BRAZILE: His message has resonated with so many new voters, so many new Democratic voters that I do believe that he is -- he still has a shot at winning the nomination.

But as you know with Jeb Bush, it's not just money, its message. And his message has to resonate to a more diverse electorate that he will face in South Carolina and beyond.

COOPER: So, that's the key for him? I mean, in order for him to actually have a path to victory over Clinton, he's got to diversify.

BRAZILE: He has to diversify. Look, Anderson, the Democratic coalition mirrors the American public over 60 percent of our voters are white, and the 40 percent are people of color black, Hispanic, Asian-Pacific Colonies, so you have to have a diversified message in order to win the nomination.

COOPER: All right, Donna thanks very much. Donna Brazile.

BRAZILE: Thank you.

COOPER: Again, a quick remainder tune in tomorrow night with Bernie Sanders and Hillary Clinton take questions from voters in the South Carolina. The South Carolina Democratic Presidential Town hall airs tomorrow night, 8:00 p.m. Eastern here on CNN.

And ahead, Donald Trump constantly talks about how good he is at making deals. But there are those who say, they got a raw deal buying into Trump properties that turn out to not actually be owned by Donald Trump, Drew Griffin tonight takes a look.


[21:32:38] COOPER: Donald Trump is a billionaire, successful real estate mogul, this we know.

Some question though just how real some of that real estate is. There are buildings that bear the Trump name, but actually are not owned by Donald Trump and that surprises some buyers.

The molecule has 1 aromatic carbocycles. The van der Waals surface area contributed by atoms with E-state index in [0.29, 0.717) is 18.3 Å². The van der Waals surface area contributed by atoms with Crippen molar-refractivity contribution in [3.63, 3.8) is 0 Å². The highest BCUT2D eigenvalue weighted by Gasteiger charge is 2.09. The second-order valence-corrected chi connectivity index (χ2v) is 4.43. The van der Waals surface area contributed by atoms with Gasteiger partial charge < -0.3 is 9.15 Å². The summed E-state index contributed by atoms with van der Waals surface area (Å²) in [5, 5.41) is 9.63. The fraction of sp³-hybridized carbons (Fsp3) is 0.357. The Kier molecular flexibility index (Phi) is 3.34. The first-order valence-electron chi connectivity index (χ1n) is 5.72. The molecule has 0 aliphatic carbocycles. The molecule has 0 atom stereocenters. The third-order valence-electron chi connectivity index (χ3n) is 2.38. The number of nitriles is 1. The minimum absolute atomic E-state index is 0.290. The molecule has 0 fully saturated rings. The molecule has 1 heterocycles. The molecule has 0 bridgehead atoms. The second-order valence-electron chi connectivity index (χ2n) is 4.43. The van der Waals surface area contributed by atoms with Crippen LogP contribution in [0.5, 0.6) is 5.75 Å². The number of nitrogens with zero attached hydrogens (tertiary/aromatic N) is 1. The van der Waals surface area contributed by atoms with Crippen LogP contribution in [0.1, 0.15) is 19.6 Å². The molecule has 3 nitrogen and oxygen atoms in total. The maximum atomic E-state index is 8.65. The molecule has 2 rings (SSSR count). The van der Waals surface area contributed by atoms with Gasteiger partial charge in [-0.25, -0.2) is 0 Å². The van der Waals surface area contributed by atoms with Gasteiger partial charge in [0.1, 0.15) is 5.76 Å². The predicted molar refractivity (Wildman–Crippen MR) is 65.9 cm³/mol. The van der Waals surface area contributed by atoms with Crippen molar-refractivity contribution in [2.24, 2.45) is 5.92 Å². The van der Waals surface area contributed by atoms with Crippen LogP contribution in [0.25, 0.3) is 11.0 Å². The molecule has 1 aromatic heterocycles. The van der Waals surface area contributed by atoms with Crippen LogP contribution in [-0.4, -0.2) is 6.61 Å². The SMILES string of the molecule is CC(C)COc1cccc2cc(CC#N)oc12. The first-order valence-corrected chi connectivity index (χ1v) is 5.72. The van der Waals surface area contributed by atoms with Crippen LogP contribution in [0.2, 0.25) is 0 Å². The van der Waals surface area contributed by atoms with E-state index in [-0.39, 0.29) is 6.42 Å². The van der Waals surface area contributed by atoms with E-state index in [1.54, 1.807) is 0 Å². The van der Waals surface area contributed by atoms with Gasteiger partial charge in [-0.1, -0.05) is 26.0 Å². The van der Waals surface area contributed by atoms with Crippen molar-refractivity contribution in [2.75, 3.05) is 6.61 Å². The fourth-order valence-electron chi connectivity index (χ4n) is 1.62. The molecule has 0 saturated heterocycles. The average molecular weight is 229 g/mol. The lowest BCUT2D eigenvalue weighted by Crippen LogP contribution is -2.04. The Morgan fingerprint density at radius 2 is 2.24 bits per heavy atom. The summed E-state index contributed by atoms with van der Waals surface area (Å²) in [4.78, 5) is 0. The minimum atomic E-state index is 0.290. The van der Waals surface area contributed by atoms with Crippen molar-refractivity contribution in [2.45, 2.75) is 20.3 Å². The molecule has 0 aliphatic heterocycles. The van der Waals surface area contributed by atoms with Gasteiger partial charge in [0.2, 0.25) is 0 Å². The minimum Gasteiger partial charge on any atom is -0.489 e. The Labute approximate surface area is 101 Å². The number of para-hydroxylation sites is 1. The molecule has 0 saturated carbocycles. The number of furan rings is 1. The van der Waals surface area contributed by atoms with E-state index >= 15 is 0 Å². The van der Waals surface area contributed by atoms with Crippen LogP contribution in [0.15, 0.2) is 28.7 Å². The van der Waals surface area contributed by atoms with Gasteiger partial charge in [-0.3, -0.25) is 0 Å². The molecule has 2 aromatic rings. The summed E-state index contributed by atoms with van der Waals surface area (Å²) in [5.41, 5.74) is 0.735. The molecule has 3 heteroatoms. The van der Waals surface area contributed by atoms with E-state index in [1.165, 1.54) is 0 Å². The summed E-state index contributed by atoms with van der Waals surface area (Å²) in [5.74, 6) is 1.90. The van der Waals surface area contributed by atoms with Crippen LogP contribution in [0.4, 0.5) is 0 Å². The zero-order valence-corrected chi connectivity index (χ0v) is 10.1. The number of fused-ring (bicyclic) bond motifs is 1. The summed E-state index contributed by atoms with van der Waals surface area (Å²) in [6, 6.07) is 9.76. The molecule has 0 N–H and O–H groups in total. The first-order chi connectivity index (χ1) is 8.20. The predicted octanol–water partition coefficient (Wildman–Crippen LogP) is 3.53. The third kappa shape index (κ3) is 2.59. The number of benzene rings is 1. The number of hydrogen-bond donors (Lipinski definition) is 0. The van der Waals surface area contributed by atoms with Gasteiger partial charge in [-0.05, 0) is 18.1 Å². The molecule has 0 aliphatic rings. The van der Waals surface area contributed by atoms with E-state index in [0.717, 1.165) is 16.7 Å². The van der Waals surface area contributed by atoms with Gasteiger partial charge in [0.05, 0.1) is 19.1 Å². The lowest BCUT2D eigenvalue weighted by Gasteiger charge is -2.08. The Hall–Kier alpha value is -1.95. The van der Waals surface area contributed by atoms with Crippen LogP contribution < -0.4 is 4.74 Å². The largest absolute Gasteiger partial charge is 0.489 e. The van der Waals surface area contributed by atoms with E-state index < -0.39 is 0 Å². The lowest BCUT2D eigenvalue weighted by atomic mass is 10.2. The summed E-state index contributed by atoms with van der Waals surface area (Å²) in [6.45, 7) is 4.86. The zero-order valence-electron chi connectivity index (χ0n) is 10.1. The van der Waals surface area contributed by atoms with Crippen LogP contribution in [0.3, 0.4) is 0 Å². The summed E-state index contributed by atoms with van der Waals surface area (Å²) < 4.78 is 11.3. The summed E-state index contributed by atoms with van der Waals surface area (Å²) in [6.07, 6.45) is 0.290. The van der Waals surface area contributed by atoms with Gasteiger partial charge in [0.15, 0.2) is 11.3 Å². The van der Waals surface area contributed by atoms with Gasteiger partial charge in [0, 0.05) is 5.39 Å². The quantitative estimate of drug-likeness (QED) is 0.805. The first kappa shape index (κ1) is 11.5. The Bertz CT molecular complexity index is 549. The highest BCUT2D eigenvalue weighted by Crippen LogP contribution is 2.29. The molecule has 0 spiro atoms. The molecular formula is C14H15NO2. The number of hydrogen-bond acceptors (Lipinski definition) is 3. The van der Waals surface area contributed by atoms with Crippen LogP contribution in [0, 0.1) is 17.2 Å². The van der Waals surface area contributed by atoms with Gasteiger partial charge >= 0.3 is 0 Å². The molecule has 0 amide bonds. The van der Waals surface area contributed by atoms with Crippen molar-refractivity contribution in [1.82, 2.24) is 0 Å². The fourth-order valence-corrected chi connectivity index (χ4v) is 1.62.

Our Senior Investigator Correspondent, Drew Griffin tonight reports.


TRUMP: We're going to start winning so much that you're going to be sick and tired of winning. You're going to get bored with winning.

DREW GRIFFIN, CNN SENIOR INVESTIGATOR CORRESPONDENT: Donald Trump isn't short on Bravado which one thing that's help make him into a multi-billionaire.

Whether you're planning to vote for him ...


GRIFFIN: ... or buy from him, there's some fine print you may want to read.

MICHAEL GOODSON, REAL ESTATE BUYER: We were given a brochure that said that, you know, this was the best property he had ever developed.

GRIFFIN: Donald Trump?


GRIFFIN: So that clearly in your mind was a Donald Trump property, Donald Trump involved, Donald Trump building.

GOODSON: No question, and whatsoever.

GRIFFIN: That's Jay Michael Goodson who is suing Donald Trump. Trump condo project he bought into failed.

Goodson lost his money, and Trump, well, Trump was able to walk away because it turns out all things Trump are not the same.

South Florida Developer, Daniel Lebensohon ought to know. He helped finish this, Trump Hollywood. A super luxurious sold-out Trump named condo project just south of Fort Lauderdale.

DANIEL LEBENSOHN, REAL ESTATE DEVELOPER, BH3 MANAGEMENT: Particularly in the luxury residential sector, there are very few brands that compete.